Kavanaugh accuser Christine Ford opens door to testifying next week

Christine Ford, the California professor accusing Supreme Court nominee Brett Kavanaugh of sexual assault, told the Senate Judiciary Committee on Thursday that she “would be prepared to testify next week" -- apparently backing off her bid for the FBI to first launch a new inquiry.

According to an email sent by her attorney Debra Katz and first obtained by The New York Times, Ford would appear as long as senators provide “terms that are fair and which ensure her safety." Fox News has also obtained the email.

“As you are aware, she has been receiving death threats, which have been reported to the Federal Bureau of Investigation, and she and her family have been forced out of their home,” the email continued. “She wishes to testify, provided that we can agree on terms that are fair and which ensure her safety.”

Senate Republicans had invited Ford to testify at a hearing on Monday, and gave her a Friday deadline to indicate whether she would attend.

A Monday hearing still appears unlikely, though, even though Kavanaugh said through the White House late Thursday that he'd be willing and ready to testify then.

In the letter Thursday, Ford's attorney wrote that it “is not possible" for Ford to testify on Monday. She added that "the Committee’s insistence that it occur then is arbitrary in any event.”

Ford's openness to testifying threatened to once again upend Kavanaugh's confirmation process. Senate Republicans had said that if Ford stuck to her apparent refusal to testifiy, they would have moved forward with a vote on Kavanaugh on Wednesday. That vote is now in doubt.

However, the attorneys concluded: "Her strong preference continues to be for the Senate Judiciary Committee to allow for a full investigation prior to her testimony. "

Late Tuesday, Ford's lawyers strongly suggested she would testify only if the FBI first conducted a "full investigation."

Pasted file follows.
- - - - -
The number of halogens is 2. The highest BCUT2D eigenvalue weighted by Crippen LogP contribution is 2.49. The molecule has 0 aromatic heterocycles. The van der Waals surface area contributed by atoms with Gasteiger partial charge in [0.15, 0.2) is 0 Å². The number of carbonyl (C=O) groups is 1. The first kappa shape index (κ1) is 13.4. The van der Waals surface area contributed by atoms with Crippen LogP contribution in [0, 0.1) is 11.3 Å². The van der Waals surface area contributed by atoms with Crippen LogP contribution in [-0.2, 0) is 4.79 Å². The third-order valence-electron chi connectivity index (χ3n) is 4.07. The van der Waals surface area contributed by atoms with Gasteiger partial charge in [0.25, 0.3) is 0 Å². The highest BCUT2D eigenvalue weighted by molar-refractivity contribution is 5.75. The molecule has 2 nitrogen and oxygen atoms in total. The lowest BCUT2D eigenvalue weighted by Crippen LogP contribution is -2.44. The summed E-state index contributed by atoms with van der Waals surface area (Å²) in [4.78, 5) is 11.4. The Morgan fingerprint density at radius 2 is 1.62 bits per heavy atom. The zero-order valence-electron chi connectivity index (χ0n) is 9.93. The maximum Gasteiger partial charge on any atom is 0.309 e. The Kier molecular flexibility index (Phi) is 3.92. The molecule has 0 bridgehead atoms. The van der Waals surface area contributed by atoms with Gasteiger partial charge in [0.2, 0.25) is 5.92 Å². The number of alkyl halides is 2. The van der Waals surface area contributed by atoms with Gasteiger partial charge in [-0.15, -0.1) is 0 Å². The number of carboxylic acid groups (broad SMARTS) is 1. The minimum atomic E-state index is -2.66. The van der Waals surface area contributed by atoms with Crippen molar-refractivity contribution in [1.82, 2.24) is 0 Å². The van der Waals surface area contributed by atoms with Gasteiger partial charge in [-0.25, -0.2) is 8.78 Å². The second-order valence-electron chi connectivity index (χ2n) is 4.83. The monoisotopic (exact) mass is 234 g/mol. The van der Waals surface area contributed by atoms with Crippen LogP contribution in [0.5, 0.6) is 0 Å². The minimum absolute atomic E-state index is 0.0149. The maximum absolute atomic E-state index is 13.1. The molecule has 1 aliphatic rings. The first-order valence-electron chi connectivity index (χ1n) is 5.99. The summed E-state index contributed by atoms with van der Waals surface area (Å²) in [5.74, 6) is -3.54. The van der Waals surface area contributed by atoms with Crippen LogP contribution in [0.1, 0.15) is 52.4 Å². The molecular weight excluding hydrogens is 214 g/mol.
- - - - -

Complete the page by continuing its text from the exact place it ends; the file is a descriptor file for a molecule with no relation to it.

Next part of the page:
INCONSISTENCIES EMERGE IN KAVANAUGH ACCUSATIONS AS WITNESS DELETES ONLINE ACCOUNT

Senate Judiciary Committee Chuck Grassley, R-Iowa, pushed back sharply on that request, writing in a letter that it was not the FBI's “role to investigate a matter such as this" and that the agency already had reviewed the allegations and supplemented its background check of Kavanaugh.

And in a series of tweets earlier Thursday, Republicans on the Senate Judiciary Committee noted they had obtained statements, under penalty of felony, from three people at the house party where the alleged assault occured, including Kavanaugh, his friend Mark Judge, and another individual. Fox News has learned that Kavanaugh provided his statements under oath, exposing him to potential perjury liability if he were lying.

Committee members also wrote that they had reached out to a "fourth person allegedly at the party," as well as "a schoolmate who claimed on social media this week to have info related to Dr. Ford’s allegations" -- but had not heard back.

That was an apparent reference to a widely circulated online account by Cristina Miranda King, who claimed that she heard about the alleged assault at the time. King deleted her online post after questions emerged about apparent inconsistencies.

"[Ford's] attorneys say there needs to be an investigation, which is exactly what the committee has been doing all week," the GOP members wrote. "And we would love to hear from Dr. Ford. Democratic staff is invited to participate fully every step of the way."